from September 12, 2010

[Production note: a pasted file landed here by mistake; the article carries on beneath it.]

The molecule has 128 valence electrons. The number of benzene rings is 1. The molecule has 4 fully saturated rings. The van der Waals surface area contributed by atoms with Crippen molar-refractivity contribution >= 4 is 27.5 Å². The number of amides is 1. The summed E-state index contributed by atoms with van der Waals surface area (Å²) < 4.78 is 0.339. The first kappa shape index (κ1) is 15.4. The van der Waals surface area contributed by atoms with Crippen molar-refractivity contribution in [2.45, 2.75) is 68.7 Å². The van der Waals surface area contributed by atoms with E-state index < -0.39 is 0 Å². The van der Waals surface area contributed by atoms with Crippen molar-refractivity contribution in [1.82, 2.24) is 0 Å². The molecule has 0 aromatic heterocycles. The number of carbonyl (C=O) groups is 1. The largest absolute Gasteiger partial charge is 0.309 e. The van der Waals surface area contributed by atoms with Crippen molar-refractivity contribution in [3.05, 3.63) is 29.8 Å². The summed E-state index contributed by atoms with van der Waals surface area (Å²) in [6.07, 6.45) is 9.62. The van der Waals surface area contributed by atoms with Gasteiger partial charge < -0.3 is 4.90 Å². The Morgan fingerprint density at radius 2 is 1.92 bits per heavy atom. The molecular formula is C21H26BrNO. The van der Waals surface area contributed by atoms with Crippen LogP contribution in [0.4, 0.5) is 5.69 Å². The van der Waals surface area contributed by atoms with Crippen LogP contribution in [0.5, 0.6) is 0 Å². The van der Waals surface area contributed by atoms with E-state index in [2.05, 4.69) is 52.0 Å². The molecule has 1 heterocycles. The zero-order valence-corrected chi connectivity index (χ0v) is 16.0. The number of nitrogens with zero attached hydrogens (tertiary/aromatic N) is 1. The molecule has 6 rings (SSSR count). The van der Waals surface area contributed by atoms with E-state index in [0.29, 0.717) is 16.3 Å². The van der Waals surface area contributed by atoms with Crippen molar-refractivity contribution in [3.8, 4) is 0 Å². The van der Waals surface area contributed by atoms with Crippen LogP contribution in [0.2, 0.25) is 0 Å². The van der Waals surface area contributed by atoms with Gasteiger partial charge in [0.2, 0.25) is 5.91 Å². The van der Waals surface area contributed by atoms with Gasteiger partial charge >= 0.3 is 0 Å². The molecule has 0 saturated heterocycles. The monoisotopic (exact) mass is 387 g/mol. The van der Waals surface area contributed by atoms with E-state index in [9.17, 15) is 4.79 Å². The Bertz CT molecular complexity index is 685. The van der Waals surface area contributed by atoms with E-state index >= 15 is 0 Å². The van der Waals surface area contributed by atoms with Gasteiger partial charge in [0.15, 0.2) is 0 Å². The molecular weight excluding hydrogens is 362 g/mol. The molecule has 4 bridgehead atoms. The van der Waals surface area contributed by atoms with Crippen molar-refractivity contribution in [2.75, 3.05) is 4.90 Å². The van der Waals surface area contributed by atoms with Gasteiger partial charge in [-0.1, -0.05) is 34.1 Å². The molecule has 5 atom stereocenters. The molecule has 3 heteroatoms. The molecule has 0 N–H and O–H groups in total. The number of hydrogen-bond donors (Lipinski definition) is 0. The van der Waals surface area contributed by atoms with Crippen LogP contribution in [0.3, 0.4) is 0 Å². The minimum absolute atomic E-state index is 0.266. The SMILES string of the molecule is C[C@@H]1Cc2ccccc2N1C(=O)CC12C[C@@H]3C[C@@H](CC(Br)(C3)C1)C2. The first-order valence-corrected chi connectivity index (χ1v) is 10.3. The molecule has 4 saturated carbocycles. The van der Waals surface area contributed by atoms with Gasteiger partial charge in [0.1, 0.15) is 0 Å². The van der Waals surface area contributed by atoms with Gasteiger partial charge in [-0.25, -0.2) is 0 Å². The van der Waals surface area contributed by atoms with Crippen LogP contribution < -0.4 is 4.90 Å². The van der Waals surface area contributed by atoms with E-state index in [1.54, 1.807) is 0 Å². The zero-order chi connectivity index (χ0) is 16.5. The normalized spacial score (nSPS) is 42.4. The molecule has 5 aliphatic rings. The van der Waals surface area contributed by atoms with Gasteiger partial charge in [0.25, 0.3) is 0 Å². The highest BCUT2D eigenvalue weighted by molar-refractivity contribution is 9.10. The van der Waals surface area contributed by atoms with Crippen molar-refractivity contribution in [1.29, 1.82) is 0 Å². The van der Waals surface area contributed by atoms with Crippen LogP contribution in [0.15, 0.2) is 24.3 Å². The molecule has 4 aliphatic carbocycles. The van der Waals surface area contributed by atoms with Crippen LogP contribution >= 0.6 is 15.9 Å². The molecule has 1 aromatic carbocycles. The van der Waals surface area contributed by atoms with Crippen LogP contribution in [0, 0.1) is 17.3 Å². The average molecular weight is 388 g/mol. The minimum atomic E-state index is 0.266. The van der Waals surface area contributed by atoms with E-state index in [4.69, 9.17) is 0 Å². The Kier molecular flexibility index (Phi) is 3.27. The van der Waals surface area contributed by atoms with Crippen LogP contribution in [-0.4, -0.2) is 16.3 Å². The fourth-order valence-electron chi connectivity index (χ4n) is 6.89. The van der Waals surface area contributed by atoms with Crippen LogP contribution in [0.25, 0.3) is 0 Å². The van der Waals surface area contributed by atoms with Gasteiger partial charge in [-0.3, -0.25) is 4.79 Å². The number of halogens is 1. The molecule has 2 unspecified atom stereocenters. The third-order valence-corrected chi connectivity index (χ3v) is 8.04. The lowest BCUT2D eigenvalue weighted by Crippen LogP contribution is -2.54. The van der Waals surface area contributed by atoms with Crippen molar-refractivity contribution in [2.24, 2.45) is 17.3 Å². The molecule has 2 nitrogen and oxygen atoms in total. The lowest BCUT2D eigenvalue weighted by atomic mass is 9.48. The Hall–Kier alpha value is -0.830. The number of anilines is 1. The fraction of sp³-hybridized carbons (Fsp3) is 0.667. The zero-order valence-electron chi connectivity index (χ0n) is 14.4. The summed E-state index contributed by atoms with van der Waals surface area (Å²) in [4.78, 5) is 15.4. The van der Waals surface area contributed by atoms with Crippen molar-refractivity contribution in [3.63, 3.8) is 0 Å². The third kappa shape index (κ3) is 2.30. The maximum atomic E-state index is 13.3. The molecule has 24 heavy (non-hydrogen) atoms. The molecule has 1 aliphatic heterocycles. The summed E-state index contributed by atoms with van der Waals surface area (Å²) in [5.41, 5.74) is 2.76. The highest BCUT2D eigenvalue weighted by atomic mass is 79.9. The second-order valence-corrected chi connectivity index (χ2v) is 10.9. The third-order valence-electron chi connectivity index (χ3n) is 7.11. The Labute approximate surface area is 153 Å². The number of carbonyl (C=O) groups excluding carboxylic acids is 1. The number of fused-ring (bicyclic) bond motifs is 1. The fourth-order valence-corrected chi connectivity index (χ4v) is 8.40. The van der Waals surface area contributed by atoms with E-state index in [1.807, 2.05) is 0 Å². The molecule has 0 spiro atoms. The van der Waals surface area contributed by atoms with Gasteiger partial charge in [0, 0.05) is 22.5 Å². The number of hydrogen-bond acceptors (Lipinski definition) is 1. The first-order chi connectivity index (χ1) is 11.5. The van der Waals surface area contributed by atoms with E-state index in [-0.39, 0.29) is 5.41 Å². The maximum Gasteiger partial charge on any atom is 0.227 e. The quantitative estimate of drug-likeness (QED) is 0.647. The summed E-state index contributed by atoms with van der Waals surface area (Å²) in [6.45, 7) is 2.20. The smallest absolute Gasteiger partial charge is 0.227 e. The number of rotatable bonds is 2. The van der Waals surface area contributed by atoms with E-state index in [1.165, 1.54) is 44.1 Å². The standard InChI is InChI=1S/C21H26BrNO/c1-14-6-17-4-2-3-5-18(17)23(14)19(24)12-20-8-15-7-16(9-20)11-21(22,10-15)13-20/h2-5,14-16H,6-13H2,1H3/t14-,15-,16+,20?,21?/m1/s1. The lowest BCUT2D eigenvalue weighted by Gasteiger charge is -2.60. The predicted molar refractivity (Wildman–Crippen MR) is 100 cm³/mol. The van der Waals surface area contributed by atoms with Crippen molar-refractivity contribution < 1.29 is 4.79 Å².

I don't know what I will do when Seamus Heaney dies. I didn't know it when Ted Hughes went. I was 7. With Heaney, I'll know. Knowing you are going to lose makes the loss so much worse. It makes it a loss, rather than something you missed. How is it possible that my father's life overlapped that of Sylvia Plath? I cannot blame him, and I cannot even blame my grandmother for failing to make a special supper or grieve into her baby's hair. They never had her, just as I never had Ted. Was I really around in the world, attending ballet classes while he wrote Birthday Letters? I curse that little girl for her lack of a discovery. When Heaney dies, he will become a less-formidable peer, a book-friend, but I will know that while I struggled to suppress feminine rhymes, he lectured at Harvard and used those feminine rhymes successfully.